Private Lending

For individuals who find themselves ineligible for a conventional mortgage through traditional financial institutions like banks and credit unions, the option of private mortgages may be a viable alternative. It’s crucial to understand that private mortgages are intended as a temporary fix. While obtaining a private mortgage may be more accessible, it often comes with elevated interest rates, fees, and additional terms or limitations.

Private mortgage lenders typically offer short-term loans with higher interest rates and fees compared to mainstream banks. However, they also tend to be more adaptable in their lending criteria, capable of tailoring solutions to suit the unique needs of borrowers.

Key Considerations for Borrowers:

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  • Direct Loan Costs: This encompasses factors such as interest rates, loan term, and the amortization period (the duration required to fully repay the loan).
  • Loan-Related and Initial Set-Up Costs: This includes expenses like lender fees, brokerage fees, and legal fees associated with the loan’s initiation.
  • Closing and Administrative Costs: Appraisal fees, renewal fees, and collection/management costs in case of deviating from the proposed payment plan are essential to account for.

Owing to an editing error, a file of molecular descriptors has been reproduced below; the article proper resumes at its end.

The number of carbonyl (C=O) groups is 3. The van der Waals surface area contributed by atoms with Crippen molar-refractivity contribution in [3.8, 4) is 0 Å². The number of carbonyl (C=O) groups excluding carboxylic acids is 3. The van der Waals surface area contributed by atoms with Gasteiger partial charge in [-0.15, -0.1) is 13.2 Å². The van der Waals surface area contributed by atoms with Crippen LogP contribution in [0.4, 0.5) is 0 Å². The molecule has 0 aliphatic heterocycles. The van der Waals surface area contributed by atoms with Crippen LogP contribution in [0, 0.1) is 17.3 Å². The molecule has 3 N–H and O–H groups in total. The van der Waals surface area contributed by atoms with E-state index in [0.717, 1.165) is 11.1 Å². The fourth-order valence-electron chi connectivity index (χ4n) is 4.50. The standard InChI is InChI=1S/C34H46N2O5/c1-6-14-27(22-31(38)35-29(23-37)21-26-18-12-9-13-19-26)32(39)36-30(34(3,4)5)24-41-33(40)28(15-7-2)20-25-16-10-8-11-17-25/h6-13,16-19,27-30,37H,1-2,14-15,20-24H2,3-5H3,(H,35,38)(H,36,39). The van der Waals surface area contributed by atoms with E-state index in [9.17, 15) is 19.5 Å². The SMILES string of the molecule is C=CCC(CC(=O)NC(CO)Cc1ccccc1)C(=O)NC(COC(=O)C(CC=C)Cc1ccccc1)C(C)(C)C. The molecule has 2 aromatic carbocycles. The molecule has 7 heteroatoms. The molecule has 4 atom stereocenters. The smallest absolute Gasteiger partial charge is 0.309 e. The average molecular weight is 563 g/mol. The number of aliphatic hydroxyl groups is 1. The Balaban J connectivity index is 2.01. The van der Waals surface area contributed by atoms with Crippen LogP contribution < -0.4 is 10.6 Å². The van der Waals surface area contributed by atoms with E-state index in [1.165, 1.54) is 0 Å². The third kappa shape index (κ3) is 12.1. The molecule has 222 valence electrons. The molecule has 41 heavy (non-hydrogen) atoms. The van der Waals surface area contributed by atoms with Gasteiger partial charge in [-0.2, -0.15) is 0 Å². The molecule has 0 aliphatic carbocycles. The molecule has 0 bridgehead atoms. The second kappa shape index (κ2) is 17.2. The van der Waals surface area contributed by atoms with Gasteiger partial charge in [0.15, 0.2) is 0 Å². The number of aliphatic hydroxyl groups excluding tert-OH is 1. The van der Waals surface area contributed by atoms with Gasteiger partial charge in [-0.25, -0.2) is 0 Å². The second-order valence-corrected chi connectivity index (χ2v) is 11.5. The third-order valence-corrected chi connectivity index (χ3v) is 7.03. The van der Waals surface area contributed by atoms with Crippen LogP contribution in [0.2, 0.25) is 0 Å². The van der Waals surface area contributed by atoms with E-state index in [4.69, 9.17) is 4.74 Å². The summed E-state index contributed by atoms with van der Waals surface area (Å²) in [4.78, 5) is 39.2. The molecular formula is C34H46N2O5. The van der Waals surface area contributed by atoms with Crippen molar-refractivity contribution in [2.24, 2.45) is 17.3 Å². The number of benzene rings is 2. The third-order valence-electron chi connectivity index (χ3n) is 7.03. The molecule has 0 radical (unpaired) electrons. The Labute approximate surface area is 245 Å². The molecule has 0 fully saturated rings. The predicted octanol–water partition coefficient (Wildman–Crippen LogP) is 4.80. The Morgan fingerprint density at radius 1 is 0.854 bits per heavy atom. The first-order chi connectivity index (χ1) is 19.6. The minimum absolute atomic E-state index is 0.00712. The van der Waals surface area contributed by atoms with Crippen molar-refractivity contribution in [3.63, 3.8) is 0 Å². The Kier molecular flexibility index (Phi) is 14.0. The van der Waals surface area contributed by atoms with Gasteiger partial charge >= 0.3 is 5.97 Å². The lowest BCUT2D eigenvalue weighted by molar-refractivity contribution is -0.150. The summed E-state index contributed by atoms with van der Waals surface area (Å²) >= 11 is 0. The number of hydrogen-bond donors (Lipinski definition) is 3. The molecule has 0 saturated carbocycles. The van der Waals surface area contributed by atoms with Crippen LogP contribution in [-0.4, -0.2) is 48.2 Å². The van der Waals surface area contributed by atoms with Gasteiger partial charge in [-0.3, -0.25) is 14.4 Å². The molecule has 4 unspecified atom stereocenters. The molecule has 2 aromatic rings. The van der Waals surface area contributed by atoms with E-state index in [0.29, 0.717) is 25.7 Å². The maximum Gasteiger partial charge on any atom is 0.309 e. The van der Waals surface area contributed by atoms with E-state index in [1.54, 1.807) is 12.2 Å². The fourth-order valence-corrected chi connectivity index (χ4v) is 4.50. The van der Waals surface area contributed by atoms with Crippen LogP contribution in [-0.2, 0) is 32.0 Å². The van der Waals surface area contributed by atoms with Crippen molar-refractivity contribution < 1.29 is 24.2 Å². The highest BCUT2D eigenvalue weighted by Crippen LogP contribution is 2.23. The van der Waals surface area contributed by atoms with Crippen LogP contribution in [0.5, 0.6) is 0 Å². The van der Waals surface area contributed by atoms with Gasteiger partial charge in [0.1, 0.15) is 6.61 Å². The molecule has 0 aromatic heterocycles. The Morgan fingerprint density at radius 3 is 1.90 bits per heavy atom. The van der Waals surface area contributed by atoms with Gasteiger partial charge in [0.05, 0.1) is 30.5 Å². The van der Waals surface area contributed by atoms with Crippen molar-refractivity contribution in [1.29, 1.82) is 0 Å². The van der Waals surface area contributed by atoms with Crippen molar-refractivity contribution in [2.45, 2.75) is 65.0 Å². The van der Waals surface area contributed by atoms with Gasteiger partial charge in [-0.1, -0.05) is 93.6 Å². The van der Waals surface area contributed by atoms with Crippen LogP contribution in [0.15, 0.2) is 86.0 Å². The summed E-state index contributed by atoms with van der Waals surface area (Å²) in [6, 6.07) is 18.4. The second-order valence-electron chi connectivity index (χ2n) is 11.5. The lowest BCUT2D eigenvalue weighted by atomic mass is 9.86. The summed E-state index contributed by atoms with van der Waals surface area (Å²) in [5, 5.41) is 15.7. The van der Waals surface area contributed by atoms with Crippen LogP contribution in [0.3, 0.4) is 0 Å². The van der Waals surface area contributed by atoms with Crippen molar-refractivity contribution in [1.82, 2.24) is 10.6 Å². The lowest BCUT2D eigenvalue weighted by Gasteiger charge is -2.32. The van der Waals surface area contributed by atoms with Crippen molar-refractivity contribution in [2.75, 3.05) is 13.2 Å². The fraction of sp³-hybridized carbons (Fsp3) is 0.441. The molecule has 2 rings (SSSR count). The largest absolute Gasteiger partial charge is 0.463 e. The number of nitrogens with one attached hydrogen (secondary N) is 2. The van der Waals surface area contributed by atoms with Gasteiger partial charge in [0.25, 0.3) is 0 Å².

The Private Lending Process:

  • Initial Assessment: Lenders typically request details about your current situation, property, the equity you possess, and the repayment plan. An experienced mortgage broker evaluates your situation and determines which lenders might be interested.
  • Property Appraisal: Most private lending transactions require an early appraisal of the property, as it serves as the lender’s collateral.
  • Terms Proposal: Based on the property appraisal and your financial status, the lender provides terms, including interest rates and set-up fees.
  • Application and Review: If a private mortgage appears feasible, the next steps involve submitting a mortgage application and undergoing a credit report review. Required documents usually include employment letters, tax papers, proof of equity, and the purchase offer.
  • Loan Package Compilation: The application and supporting documentation are compiled into a package outlining the loan project and risk mitigation for the lender. The lender reviews the loan request, discusses it with their internal credit group, and issues a Commitment to Lender Letter if interested in the terms.
  • Conditional Approval: The Commitment to Lender letter outlines conditions for approval, including the most recent property appraisal. These conditions must be satisfied before funding the loan.
  • Finalization: The borrower meets with the lawyer, and the mortgage funds are disbursed according to the agreed-upon terms.

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